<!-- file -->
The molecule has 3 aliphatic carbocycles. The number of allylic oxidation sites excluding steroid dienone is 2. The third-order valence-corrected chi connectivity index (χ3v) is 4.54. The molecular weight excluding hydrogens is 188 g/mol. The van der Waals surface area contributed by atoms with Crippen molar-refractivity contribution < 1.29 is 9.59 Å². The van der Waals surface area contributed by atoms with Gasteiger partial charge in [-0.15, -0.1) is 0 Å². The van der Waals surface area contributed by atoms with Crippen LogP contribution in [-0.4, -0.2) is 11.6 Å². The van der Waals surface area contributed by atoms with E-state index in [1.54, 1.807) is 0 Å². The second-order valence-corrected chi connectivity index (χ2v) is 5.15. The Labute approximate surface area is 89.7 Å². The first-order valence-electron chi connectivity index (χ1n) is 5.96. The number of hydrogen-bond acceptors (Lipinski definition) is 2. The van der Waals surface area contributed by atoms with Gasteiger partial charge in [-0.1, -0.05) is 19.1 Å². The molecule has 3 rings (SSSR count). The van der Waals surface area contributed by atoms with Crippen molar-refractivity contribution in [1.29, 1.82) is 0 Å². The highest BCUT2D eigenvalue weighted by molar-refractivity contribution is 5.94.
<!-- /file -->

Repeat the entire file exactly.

The molecule has 3 aliphatic carbocycles. The number of allylic oxidation sites excluding steroid dienone is 2. The third-order valence-corrected chi connectivity index (χ3v) is 4.54. The molecular weight excluding hydrogens is 188 g/mol. The van der Waals surface area contributed by atoms with Crippen molar-refractivity contribution < 1.29 is 9.59 Å². The van der Waals surface area contributed by atoms with Gasteiger partial charge in [-0.15, -0.1) is 0 Å². The van der Waals surface area contributed by atoms with Crippen LogP contribution in [-0.4, -0.2) is 11.6 Å². The van der Waals surface area contributed by atoms with E-state index in [1.54, 1.807) is 0 Å². The second-order valence-corrected chi connectivity index (χ2v) is 5.15. The Labute approximate surface area is 89.7 Å². The first-order valence-electron chi connectivity index (χ1n) is 5.96. The number of hydrogen-bond acceptors (Lipinski definition) is 2. The van der Waals surface area contributed by atoms with Gasteiger partial charge in [-0.1, -0.05) is 19.1 Å². The molecule has 3 rings (SSSR count). The van der Waals surface area contributed by atoms with Crippen molar-refractivity contribution in [1.29, 1.82) is 0 Å². The highest BCUT2D eigenvalue weighted by molar-refractivity contribution is 5.94.